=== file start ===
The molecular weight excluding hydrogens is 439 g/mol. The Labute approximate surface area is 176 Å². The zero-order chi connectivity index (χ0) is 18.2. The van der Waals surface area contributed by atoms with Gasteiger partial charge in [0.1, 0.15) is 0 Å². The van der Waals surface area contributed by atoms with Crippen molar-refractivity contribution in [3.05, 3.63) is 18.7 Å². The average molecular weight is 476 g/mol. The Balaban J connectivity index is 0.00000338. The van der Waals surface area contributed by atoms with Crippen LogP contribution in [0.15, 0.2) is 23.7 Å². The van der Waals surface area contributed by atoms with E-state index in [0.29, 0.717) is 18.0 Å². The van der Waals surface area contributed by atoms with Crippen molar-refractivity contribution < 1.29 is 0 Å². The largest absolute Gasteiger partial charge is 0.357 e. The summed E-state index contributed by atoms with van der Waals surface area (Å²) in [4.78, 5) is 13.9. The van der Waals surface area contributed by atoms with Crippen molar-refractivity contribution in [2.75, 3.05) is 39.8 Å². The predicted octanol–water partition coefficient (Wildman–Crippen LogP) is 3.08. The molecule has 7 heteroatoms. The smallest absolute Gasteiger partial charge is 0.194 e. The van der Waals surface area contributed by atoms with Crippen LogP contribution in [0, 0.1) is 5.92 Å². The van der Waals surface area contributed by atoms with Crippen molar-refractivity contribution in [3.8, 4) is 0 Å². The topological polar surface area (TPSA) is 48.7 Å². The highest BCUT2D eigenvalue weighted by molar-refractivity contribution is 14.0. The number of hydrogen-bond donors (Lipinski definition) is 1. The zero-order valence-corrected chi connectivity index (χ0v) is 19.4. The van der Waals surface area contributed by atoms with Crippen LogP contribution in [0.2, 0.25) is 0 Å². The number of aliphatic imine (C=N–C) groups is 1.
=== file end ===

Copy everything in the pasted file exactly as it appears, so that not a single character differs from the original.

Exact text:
The molecular weight excluding hydrogens is 439 g/mol. The Labute approximate surface area is 176 Å². The zero-order chi connectivity index (χ0) is 18.2. The van der Waals surface area contributed by atoms with Gasteiger partial charge in [0.1, 0.15) is 0 Å². The van der Waals surface area contributed by atoms with Crippen molar-refractivity contribution in [3.05, 3.63) is 18.7 Å². The average molecular weight is 476 g/mol. The Balaban J connectivity index is 0.00000338. The van der Waals surface area contributed by atoms with Crippen LogP contribution in [0.15, 0.2) is 23.7 Å². The van der Waals surface area contributed by atoms with E-state index in [0.29, 0.717) is 18.0 Å². The van der Waals surface area contributed by atoms with Crippen molar-refractivity contribution < 1.29 is 0 Å². The largest absolute Gasteiger partial charge is 0.357 e. The summed E-state index contributed by atoms with van der Waals surface area (Å²) in [4.78, 5) is 13.9. The van der Waals surface area contributed by atoms with Crippen molar-refractivity contribution in [2.75, 3.05) is 39.8 Å². The predicted octanol–water partition coefficient (Wildman–Crippen LogP) is 3.08. The molecule has 7 heteroatoms. The smallest absolute Gasteiger partial charge is 0.194 e. The van der Waals surface area contributed by atoms with Crippen LogP contribution in [0, 0.1) is 5.92 Å². The van der Waals surface area contributed by atoms with Crippen molar-refractivity contribution in [3.8, 4) is 0 Å². The topological polar surface area (TPSA) is 48.7 Å². The highest BCUT2D eigenvalue weighted by molar-refractivity contribution is 14.0. The number of hydrogen-bond donors (Lipinski definition) is 1. The zero-order valence-corrected chi connectivity index (χ0v) is 19.4. The van der Waals surface area contributed by atoms with Crippen LogP contribution in [0.2, 0.25) is 0 Å². The number of aliphatic imine (C=N–C) groups is 1.